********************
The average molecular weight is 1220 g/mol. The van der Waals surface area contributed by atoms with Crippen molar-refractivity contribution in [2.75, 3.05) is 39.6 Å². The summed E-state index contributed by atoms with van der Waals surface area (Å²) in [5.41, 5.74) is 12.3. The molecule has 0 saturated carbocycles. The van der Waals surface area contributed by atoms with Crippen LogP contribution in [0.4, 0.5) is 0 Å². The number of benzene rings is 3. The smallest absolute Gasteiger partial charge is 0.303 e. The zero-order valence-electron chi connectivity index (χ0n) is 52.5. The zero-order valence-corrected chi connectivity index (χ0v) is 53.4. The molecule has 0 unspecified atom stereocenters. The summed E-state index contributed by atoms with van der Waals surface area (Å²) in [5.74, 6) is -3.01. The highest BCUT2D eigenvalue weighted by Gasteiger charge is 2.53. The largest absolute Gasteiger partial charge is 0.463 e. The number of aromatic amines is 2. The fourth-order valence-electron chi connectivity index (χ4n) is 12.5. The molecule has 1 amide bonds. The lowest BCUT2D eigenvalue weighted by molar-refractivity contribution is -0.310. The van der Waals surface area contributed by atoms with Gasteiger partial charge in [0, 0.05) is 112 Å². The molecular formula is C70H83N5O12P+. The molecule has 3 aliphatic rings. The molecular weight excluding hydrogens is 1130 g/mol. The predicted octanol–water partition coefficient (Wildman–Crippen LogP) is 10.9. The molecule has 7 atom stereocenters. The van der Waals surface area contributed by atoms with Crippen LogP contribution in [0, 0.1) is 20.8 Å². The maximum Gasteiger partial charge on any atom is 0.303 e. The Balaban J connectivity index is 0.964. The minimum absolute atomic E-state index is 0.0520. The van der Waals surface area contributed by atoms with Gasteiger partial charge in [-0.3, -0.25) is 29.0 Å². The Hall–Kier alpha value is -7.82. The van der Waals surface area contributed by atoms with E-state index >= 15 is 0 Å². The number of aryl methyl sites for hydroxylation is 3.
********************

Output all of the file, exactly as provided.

The average molecular weight is 1220 g/mol. The van der Waals surface area contributed by atoms with Crippen molar-refractivity contribution in [2.75, 3.05) is 39.6 Å². The summed E-state index contributed by atoms with van der Waals surface area (Å²) in [5.41, 5.74) is 12.3. The molecule has 0 saturated carbocycles. The van der Waals surface area contributed by atoms with Crippen LogP contribution in [0.4, 0.5) is 0 Å². The number of benzene rings is 3. The smallest absolute Gasteiger partial charge is 0.303 e. The zero-order valence-electron chi connectivity index (χ0n) is 52.5. The zero-order valence-corrected chi connectivity index (χ0v) is 53.4. The molecule has 0 unspecified atom stereocenters. The summed E-state index contributed by atoms with van der Waals surface area (Å²) in [5.74, 6) is -3.01. The highest BCUT2D eigenvalue weighted by Gasteiger charge is 2.53. The largest absolute Gasteiger partial charge is 0.463 e. The number of aromatic amines is 2. The fourth-order valence-electron chi connectivity index (χ4n) is 12.5. The molecule has 1 amide bonds. The lowest BCUT2D eigenvalue weighted by molar-refractivity contribution is -0.310. The van der Waals surface area contributed by atoms with Gasteiger partial charge in [0, 0.05) is 112 Å². The molecular formula is C70H83N5O12P+. The molecule has 3 aliphatic rings. The molecular weight excluding hydrogens is 1130 g/mol. The predicted octanol–water partition coefficient (Wildman–Crippen LogP) is 10.9. The molecule has 7 atom stereocenters. The van der Waals surface area contributed by atoms with Crippen LogP contribution in [0, 0.1) is 20.8 Å². The maximum Gasteiger partial charge on any atom is 0.303 e. The Balaban J connectivity index is 0.964. The minimum absolute atomic E-state index is 0.0520. The van der Waals surface area contributed by atoms with Gasteiger partial charge in [-0.3, -0.25) is 29.0 Å². The Hall–Kier alpha value is -7.82. The van der Waals surface area contributed by atoms with E-state index >= 15 is 0 Å². The number of aryl methyl sites for hydroxylation is 3.